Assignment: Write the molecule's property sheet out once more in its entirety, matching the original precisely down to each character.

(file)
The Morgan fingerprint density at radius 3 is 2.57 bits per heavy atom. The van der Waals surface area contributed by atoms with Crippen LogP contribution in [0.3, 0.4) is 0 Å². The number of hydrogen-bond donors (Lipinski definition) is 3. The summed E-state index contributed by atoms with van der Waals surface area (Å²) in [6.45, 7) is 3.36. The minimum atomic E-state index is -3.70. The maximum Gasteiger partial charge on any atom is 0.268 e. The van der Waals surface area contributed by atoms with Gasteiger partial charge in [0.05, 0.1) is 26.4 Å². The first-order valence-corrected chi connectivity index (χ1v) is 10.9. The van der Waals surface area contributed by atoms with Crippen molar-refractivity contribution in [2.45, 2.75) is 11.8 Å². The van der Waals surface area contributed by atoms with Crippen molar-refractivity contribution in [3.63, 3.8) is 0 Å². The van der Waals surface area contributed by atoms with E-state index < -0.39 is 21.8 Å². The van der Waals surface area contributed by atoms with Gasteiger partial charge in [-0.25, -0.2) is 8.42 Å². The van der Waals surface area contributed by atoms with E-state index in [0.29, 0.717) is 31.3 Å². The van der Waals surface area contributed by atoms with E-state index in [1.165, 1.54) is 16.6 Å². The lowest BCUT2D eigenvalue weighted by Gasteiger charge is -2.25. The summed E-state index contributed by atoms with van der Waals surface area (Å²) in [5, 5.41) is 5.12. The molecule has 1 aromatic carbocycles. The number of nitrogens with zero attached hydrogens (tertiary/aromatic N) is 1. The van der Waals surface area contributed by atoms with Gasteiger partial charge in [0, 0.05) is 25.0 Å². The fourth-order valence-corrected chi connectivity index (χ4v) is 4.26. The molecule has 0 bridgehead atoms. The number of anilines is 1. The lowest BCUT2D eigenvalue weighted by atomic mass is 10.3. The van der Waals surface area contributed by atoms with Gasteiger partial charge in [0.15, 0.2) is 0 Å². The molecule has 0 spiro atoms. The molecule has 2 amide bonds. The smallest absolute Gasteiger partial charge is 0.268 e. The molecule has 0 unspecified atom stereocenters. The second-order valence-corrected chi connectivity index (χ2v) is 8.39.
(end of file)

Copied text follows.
The Morgan fingerprint density at radius 3 is 2.57 bits per heavy atom. The van der Waals surface area contributed by atoms with Crippen LogP contribution in [0.3, 0.4) is 0 Å². The number of hydrogen-bond donors (Lipinski definition) is 3. The summed E-state index contributed by atoms with van der Waals surface area (Å²) in [6.45, 7) is 3.36. The minimum atomic E-state index is -3.70. The maximum Gasteiger partial charge on any atom is 0.268 e. The van der Waals surface area contributed by atoms with Gasteiger partial charge in [0.05, 0.1) is 26.4 Å². The first-order valence-corrected chi connectivity index (χ1v) is 10.9. The van der Waals surface area contributed by atoms with Crippen molar-refractivity contribution in [2.45, 2.75) is 11.8 Å². The van der Waals surface area contributed by atoms with Crippen molar-refractivity contribution in [3.63, 3.8) is 0 Å². The van der Waals surface area contributed by atoms with E-state index < -0.39 is 21.8 Å². The van der Waals surface area contributed by atoms with Gasteiger partial charge in [-0.25, -0.2) is 8.42 Å². The van der Waals surface area contributed by atoms with E-state index in [0.29, 0.717) is 31.3 Å². The van der Waals surface area contributed by atoms with E-state index in [1.165, 1.54) is 16.6 Å². The lowest BCUT2D eigenvalue weighted by Gasteiger charge is -2.25. The summed E-state index contributed by atoms with van der Waals surface area (Å²) in [5, 5.41) is 5.12. The molecule has 1 aromatic carbocycles. The number of nitrogens with zero attached hydrogens (tertiary/aromatic N) is 1. The van der Waals surface area contributed by atoms with Gasteiger partial charge in [0, 0.05) is 25.0 Å². The fourth-order valence-corrected chi connectivity index (χ4v) is 4.26. The molecule has 0 bridgehead atoms. The number of anilines is 1. The lowest BCUT2D eigenvalue weighted by atomic mass is 10.3. The van der Waals surface area contributed by atoms with Gasteiger partial charge in [0.15, 0.2) is 0 Å². The molecule has 0 spiro atoms. The molecule has 2 amide bonds. The smallest absolute Gasteiger partial charge is 0.268 e. The molecule has 0 unspecified atom stereocenters. The second-order valence-corrected chi connectivity index (χ2v) is 8.39.